The Tasmanian tiger, a carnivorous marsupial that looks like a species of dog, is supposedly extinct. The last known member of this species was captured in 1933 and eventually died in a zoo.
Benjamin The Last Captive Tasmanian Tiger
The death of Benjamin, the last captive thylacine, in Tasmania's Hobart Zoo in 1936 has been thought to be the end of the species's lineage but not everyone is convinced. Although the creature was declared extinct in 1986, claims of people seeing members of the species continue to exist. One hunter even claimed he has a dash-cam footage of the creature.
Tales of people seeing the animal has prompted scientists to launch a hunt for the Tasmanian tiger. Because of seemingly credible eyewitness accounts of possible Tasmanian tigers, Bill Laurance and Sandra Abell, both from James Cook University, will take part in a survey that hopes to finally confirm whether or not the Tasmanian tiger still exists.
"It's really important to get all the facts together and there are a lot of different things we need to be sure of before we spend the resources to actually go out look for something," Abell said.
"We have had declines in our mammals all through Cape York and through Australia, so my concern is that if we leave it too much longer to just go and have a look then we could actually miss out on seeing something."
If scientists finally find evidence that the Tasmanian tiger is still alive today, it isn't the first time that a supposedly extinct species gets found still thriving.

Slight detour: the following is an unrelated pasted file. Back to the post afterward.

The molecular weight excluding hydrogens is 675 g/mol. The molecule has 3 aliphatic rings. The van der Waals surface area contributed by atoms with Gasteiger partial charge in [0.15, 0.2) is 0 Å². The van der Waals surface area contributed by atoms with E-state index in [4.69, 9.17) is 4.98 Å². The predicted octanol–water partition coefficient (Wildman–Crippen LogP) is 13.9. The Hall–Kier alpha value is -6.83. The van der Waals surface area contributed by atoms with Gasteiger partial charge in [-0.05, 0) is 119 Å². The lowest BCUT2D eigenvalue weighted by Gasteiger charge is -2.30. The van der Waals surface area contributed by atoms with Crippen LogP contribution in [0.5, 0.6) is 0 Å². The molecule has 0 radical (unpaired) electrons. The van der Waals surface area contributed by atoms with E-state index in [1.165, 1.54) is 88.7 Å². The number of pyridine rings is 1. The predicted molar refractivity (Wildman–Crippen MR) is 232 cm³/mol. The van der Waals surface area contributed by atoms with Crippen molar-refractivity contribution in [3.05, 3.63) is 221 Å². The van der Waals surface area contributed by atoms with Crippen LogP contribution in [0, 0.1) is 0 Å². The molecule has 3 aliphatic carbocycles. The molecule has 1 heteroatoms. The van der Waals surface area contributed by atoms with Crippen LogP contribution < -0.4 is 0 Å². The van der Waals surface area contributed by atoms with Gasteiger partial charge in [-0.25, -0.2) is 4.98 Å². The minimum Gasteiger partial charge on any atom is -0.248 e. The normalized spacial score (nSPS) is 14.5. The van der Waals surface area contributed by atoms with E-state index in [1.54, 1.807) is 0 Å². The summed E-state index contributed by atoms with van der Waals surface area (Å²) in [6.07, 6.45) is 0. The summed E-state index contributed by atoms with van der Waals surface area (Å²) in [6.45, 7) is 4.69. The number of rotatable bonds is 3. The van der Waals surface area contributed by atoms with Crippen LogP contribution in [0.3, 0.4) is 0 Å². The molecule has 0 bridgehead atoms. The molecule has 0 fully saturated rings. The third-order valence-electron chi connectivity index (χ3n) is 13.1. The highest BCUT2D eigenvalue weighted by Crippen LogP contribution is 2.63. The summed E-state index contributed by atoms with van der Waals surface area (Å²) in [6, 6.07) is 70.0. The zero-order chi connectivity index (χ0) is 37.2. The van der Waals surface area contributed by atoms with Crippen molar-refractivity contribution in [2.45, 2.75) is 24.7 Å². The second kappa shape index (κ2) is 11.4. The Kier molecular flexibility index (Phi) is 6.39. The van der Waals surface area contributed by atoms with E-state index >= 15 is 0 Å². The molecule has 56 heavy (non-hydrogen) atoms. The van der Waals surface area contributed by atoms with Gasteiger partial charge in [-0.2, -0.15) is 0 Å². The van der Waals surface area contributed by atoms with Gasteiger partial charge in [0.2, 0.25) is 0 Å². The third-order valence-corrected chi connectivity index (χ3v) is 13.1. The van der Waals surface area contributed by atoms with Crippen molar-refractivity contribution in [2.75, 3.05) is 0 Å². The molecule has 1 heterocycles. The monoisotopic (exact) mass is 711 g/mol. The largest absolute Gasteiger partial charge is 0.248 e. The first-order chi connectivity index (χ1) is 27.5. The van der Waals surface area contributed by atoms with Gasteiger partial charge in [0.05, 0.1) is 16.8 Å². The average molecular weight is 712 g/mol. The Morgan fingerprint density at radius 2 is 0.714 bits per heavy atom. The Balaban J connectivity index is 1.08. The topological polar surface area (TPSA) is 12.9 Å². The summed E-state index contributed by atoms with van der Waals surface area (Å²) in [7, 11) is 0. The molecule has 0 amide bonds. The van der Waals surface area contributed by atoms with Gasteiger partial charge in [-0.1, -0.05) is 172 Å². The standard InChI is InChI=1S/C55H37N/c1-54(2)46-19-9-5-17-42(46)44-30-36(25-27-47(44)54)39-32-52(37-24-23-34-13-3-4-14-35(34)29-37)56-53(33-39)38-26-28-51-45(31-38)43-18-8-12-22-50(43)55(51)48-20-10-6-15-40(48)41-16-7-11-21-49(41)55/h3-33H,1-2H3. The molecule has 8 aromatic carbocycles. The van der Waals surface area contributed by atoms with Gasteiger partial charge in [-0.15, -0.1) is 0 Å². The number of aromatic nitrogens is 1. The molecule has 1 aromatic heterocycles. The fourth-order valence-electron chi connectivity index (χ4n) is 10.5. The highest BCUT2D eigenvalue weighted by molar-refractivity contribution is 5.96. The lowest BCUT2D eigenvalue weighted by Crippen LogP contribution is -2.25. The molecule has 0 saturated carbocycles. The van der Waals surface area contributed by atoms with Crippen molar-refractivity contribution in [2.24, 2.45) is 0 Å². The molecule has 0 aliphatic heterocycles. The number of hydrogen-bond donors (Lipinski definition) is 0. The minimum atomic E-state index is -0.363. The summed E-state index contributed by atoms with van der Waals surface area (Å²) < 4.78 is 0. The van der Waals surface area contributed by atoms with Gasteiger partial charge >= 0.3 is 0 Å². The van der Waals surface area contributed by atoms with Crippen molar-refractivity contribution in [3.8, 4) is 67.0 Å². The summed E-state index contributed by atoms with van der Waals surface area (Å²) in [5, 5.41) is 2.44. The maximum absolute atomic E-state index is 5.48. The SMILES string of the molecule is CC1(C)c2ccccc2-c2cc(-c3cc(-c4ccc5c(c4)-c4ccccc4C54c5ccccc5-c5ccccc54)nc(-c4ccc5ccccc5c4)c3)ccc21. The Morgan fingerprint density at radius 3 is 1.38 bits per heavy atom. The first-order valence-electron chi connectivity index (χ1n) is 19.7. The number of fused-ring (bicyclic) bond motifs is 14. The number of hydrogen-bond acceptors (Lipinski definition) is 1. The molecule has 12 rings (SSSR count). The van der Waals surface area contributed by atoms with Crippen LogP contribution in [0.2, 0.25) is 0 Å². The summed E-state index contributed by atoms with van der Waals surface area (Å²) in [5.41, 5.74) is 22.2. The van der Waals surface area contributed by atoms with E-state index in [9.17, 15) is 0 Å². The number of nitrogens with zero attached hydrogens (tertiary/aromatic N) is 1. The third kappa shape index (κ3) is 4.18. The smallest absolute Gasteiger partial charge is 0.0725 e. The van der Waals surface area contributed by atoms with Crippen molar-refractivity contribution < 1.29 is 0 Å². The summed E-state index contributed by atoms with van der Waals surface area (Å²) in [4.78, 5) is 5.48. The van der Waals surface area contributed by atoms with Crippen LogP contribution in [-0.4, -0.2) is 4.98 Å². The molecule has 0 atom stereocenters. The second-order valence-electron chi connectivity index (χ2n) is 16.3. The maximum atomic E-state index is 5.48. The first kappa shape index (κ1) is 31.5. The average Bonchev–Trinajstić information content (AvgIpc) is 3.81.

Philippine Naked-Backed Fruit Bat
The large flying mammal used to be abundant in number that huge piles of its guano were mined and used as fertilizer. The species was declared extinct in 1996 after none had been spotted since 1964. The extinction of this large bat is blamed on hunting as people hunt it for its meat. The forests, where it foraged fruits, were also replaced by sugar cane plantation. Five years after it was declared extinct, the bat was rediscovered in 2001.
Australian Night Parrot
Australia's night parrot was thought to be extinct as the last sighting of a living member of the species was noted in the 1980s. In 2013, however, ornithologist John Young declared that he saw one and was even able to capture photos of the bird. It is now confirmed that the population of the nocturnal bird continues to thrive and efforts are being made to protect the species. Non-profit organization Bush Heritage Australia, procured a 56,000-hectare sanctuary to safeguard and study the elusive bird.
The Rhaphium pectinatum is a species of fly thought to be extinct. It was only seen once in July 1868 but was spotted by naturalist Rob Wolton at the Devon Wildlife Trust nature reserve in the United Kingdom in 2015.
Bouvier's Red Colobus Monkey
The primate had not been seen since the 1970s so many experts assumed that it was extinct. The species was photographed in 2015 in the newest wildlife reserve in the Republic of Congo, the Ntokou-Pikounda National Park.